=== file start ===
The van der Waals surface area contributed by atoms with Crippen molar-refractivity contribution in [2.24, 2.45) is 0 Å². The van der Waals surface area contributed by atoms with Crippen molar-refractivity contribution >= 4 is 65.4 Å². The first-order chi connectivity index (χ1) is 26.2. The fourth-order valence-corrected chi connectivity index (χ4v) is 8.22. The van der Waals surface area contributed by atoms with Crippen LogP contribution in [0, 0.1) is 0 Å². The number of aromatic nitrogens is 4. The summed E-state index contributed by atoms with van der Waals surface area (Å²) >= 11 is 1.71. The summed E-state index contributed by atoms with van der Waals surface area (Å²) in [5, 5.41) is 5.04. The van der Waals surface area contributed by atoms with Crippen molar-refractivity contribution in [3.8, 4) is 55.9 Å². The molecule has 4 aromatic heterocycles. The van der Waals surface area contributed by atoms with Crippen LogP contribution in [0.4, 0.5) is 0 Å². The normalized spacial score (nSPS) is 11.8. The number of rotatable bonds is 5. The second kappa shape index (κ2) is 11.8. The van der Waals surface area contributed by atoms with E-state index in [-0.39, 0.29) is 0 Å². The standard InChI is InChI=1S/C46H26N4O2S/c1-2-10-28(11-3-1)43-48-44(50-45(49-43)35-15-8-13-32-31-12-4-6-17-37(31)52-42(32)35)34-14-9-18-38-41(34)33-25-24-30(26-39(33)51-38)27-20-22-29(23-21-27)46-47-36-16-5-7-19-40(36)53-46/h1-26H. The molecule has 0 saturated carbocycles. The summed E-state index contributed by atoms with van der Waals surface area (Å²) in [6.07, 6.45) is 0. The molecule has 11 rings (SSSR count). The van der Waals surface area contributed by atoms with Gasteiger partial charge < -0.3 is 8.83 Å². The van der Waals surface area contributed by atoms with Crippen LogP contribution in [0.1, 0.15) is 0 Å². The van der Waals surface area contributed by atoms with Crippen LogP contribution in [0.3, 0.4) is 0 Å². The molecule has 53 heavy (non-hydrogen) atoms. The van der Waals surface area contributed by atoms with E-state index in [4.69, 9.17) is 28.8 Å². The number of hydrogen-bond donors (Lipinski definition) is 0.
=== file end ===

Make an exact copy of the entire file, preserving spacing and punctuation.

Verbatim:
The van der Waals surface area contributed by atoms with Crippen molar-refractivity contribution in [2.24, 2.45) is 0 Å². The van der Waals surface area contributed by atoms with Crippen molar-refractivity contribution >= 4 is 65.4 Å². The first-order chi connectivity index (χ1) is 26.2. The fourth-order valence-corrected chi connectivity index (χ4v) is 8.22. The van der Waals surface area contributed by atoms with Crippen LogP contribution in [0, 0.1) is 0 Å². The number of aromatic nitrogens is 4. The summed E-state index contributed by atoms with van der Waals surface area (Å²) >= 11 is 1.71. The summed E-state index contributed by atoms with van der Waals surface area (Å²) in [5, 5.41) is 5.04. The van der Waals surface area contributed by atoms with Crippen molar-refractivity contribution in [3.8, 4) is 55.9 Å². The molecule has 4 aromatic heterocycles. The van der Waals surface area contributed by atoms with Crippen LogP contribution in [0.4, 0.5) is 0 Å². The normalized spacial score (nSPS) is 11.8. The number of rotatable bonds is 5. The second kappa shape index (κ2) is 11.8. The van der Waals surface area contributed by atoms with E-state index in [-0.39, 0.29) is 0 Å². The standard InChI is InChI=1S/C46H26N4O2S/c1-2-10-28(11-3-1)43-48-44(50-45(49-43)35-15-8-13-32-31-12-4-6-17-37(31)52-42(32)35)34-14-9-18-38-41(34)33-25-24-30(26-39(33)51-38)27-20-22-29(23-21-27)46-47-36-16-5-7-19-40(36)53-46/h1-26H. The molecule has 0 saturated carbocycles. The summed E-state index contributed by atoms with van der Waals surface area (Å²) in [6.07, 6.45) is 0. The molecule has 11 rings (SSSR count). The van der Waals surface area contributed by atoms with Gasteiger partial charge < -0.3 is 8.83 Å². The van der Waals surface area contributed by atoms with Crippen LogP contribution in [0.1, 0.15) is 0 Å². The van der Waals surface area contributed by atoms with Crippen LogP contribution in [0.3, 0.4) is 0 Å². The molecule has 53 heavy (non-hydrogen) atoms. The van der Waals surface area contributed by atoms with E-state index in [4.69, 9.17) is 28.8 Å². The number of hydrogen-bond donors (Lipinski definition) is 0.